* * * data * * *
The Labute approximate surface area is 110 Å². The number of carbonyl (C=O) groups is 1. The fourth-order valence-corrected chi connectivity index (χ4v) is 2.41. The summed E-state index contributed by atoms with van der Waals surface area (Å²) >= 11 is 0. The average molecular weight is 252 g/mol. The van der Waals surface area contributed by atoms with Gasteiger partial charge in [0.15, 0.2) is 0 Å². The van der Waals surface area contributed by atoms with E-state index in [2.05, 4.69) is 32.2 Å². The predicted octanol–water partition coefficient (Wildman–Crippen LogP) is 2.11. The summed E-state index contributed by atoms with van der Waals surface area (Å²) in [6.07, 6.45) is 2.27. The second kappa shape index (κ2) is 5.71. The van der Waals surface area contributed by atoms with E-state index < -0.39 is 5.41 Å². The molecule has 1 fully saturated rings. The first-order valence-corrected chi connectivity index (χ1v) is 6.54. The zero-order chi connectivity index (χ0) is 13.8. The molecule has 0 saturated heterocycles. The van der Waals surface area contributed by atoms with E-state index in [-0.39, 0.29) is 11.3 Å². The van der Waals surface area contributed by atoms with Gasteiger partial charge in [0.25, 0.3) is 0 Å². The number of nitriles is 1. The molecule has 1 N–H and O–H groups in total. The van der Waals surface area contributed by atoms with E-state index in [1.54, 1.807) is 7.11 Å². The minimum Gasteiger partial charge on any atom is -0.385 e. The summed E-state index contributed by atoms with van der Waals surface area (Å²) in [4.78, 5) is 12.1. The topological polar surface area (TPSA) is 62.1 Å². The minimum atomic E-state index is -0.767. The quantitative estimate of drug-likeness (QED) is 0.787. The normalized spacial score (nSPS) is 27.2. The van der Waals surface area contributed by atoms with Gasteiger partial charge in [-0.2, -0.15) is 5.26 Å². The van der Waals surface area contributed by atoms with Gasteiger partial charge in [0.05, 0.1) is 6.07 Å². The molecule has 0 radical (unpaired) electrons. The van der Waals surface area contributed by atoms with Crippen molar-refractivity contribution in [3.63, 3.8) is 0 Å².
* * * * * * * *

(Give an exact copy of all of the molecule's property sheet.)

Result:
The Labute approximate surface area is 110 Å². The number of carbonyl (C=O) groups is 1. The fourth-order valence-corrected chi connectivity index (χ4v) is 2.41. The summed E-state index contributed by atoms with van der Waals surface area (Å²) >= 11 is 0. The average molecular weight is 252 g/mol. The van der Waals surface area contributed by atoms with Gasteiger partial charge in [0.15, 0.2) is 0 Å². The van der Waals surface area contributed by atoms with E-state index in [2.05, 4.69) is 32.2 Å². The predicted octanol–water partition coefficient (Wildman–Crippen LogP) is 2.11. The summed E-state index contributed by atoms with van der Waals surface area (Å²) in [6.07, 6.45) is 2.27. The second kappa shape index (κ2) is 5.71. The van der Waals surface area contributed by atoms with E-state index < -0.39 is 5.41 Å². The molecule has 1 fully saturated rings. The first-order valence-corrected chi connectivity index (χ1v) is 6.54. The zero-order chi connectivity index (χ0) is 13.8. The molecule has 0 saturated heterocycles. The van der Waals surface area contributed by atoms with E-state index in [-0.39, 0.29) is 11.3 Å². The van der Waals surface area contributed by atoms with Gasteiger partial charge in [0.25, 0.3) is 0 Å². The number of nitriles is 1. The molecule has 1 N–H and O–H groups in total. The van der Waals surface area contributed by atoms with E-state index in [1.54, 1.807) is 7.11 Å². The minimum Gasteiger partial charge on any atom is -0.385 e. The summed E-state index contributed by atoms with van der Waals surface area (Å²) in [4.78, 5) is 12.1. The topological polar surface area (TPSA) is 62.1 Å². The minimum atomic E-state index is -0.767. The quantitative estimate of drug-likeness (QED) is 0.787. The normalized spacial score (nSPS) is 27.2. The van der Waals surface area contributed by atoms with Gasteiger partial charge in [-0.2, -0.15) is 5.26 Å². The van der Waals surface area contributed by atoms with Gasteiger partial charge in [0.05, 0.1) is 6.07 Å². The molecule has 0 radical (unpaired) electrons. The van der Waals surface area contributed by atoms with Crippen molar-refractivity contribution in [3.63, 3.8) is 0 Å².